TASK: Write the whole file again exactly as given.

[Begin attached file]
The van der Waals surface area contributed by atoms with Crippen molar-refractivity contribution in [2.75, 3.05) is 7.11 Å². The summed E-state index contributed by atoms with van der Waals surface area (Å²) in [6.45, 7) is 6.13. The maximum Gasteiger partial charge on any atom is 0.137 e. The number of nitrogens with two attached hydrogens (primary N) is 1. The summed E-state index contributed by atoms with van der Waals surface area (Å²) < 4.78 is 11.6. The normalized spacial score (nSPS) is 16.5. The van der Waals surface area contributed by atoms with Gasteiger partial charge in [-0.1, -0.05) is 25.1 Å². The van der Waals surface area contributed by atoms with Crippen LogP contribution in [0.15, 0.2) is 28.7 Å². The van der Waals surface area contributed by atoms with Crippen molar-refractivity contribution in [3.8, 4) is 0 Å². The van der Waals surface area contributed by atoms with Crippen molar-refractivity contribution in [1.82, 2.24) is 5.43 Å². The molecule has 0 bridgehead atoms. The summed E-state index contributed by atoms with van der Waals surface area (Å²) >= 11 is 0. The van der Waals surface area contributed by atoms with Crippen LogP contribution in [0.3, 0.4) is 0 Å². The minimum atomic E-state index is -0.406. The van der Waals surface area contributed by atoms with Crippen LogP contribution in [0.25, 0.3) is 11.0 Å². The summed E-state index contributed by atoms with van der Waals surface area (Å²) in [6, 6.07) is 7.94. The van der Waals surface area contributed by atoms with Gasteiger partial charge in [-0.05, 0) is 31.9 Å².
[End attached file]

The van der Waals surface area contributed by atoms with Crippen molar-refractivity contribution in [2.75, 3.05) is 7.11 Å². The summed E-state index contributed by atoms with van der Waals surface area (Å²) in [6.45, 7) is 6.13. The maximum Gasteiger partial charge on any atom is 0.137 e. The number of nitrogens with two attached hydrogens (primary N) is 1. The summed E-state index contributed by atoms with van der Waals surface area (Å²) < 4.78 is 11.6. The normalized spacial score (nSPS) is 16.5. The van der Waals surface area contributed by atoms with Gasteiger partial charge in [-0.1, -0.05) is 25.1 Å². The van der Waals surface area contributed by atoms with Crippen LogP contribution in [0.15, 0.2) is 28.7 Å². The van der Waals surface area contributed by atoms with Crippen molar-refractivity contribution in [3.8, 4) is 0 Å². The van der Waals surface area contributed by atoms with Crippen molar-refractivity contribution in [1.82, 2.24) is 5.43 Å². The molecule has 0 bridgehead atoms. The summed E-state index contributed by atoms with van der Waals surface area (Å²) >= 11 is 0. The van der Waals surface area contributed by atoms with Crippen LogP contribution in [0.3, 0.4) is 0 Å². The minimum atomic E-state index is -0.406. The van der Waals surface area contributed by atoms with Crippen LogP contribution in [0.25, 0.3) is 11.0 Å². The summed E-state index contributed by atoms with van der Waals surface area (Å²) in [6, 6.07) is 7.94. The van der Waals surface area contributed by atoms with Gasteiger partial charge in [-0.05, 0) is 31.9 Å².